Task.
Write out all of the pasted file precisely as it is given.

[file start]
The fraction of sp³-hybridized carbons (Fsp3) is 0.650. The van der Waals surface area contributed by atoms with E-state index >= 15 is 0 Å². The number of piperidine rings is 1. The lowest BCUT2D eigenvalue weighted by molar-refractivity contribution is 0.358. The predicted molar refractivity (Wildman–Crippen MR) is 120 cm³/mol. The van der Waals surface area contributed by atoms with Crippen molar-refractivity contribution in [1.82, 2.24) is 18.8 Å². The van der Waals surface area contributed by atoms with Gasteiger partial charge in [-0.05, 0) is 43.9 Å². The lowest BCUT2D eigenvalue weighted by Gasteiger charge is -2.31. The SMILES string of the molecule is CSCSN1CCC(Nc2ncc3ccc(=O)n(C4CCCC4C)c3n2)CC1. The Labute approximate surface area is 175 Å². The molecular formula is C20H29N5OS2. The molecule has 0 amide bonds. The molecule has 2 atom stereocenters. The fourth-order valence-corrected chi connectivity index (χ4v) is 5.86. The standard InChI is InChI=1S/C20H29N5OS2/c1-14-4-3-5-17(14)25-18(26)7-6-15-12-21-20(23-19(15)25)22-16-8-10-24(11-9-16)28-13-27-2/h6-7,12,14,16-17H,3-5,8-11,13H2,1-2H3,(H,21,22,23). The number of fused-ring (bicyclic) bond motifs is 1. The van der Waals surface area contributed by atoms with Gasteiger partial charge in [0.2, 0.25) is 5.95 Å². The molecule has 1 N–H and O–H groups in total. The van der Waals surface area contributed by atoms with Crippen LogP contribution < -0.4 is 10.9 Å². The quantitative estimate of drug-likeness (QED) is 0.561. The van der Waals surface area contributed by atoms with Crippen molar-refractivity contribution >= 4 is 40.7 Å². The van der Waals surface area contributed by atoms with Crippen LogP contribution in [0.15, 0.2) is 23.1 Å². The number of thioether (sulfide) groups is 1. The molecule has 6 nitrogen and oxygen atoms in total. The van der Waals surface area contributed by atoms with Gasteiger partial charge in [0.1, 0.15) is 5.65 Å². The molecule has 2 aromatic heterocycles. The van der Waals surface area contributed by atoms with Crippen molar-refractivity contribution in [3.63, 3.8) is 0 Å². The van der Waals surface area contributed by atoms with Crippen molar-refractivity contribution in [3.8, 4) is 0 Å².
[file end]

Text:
The fraction of sp³-hybridized carbons (Fsp3) is 0.650. The van der Waals surface area contributed by atoms with E-state index >= 15 is 0 Å². The number of piperidine rings is 1. The lowest BCUT2D eigenvalue weighted by molar-refractivity contribution is 0.358. The predicted molar refractivity (Wildman–Crippen MR) is 120 cm³/mol. The van der Waals surface area contributed by atoms with Crippen molar-refractivity contribution in [1.82, 2.24) is 18.8 Å². The van der Waals surface area contributed by atoms with Gasteiger partial charge in [-0.05, 0) is 43.9 Å². The lowest BCUT2D eigenvalue weighted by Gasteiger charge is -2.31. The SMILES string of the molecule is CSCSN1CCC(Nc2ncc3ccc(=O)n(C4CCCC4C)c3n2)CC1. The Labute approximate surface area is 175 Å². The molecular formula is C20H29N5OS2. The molecule has 0 amide bonds. The molecule has 2 atom stereocenters. The fourth-order valence-corrected chi connectivity index (χ4v) is 5.86. The standard InChI is InChI=1S/C20H29N5OS2/c1-14-4-3-5-17(14)25-18(26)7-6-15-12-21-20(23-19(15)25)22-16-8-10-24(11-9-16)28-13-27-2/h6-7,12,14,16-17H,3-5,8-11,13H2,1-2H3,(H,21,22,23). The number of fused-ring (bicyclic) bond motifs is 1. The van der Waals surface area contributed by atoms with Gasteiger partial charge in [0.2, 0.25) is 5.95 Å². The molecule has 1 N–H and O–H groups in total. The van der Waals surface area contributed by atoms with Crippen LogP contribution < -0.4 is 10.9 Å². The quantitative estimate of drug-likeness (QED) is 0.561. The van der Waals surface area contributed by atoms with Crippen molar-refractivity contribution >= 4 is 40.7 Å². The van der Waals surface area contributed by atoms with Crippen LogP contribution in [0.15, 0.2) is 23.1 Å². The number of thioether (sulfide) groups is 1. The molecule has 6 nitrogen and oxygen atoms in total. The van der Waals surface area contributed by atoms with Gasteiger partial charge in [0.1, 0.15) is 5.65 Å². The molecule has 2 aromatic heterocycles. The van der Waals surface area contributed by atoms with Crippen molar-refractivity contribution in [3.63, 3.8) is 0 Å². The van der Waals surface area contributed by atoms with Crippen molar-refractivity contribution in [3.8, 4) is 0 Å².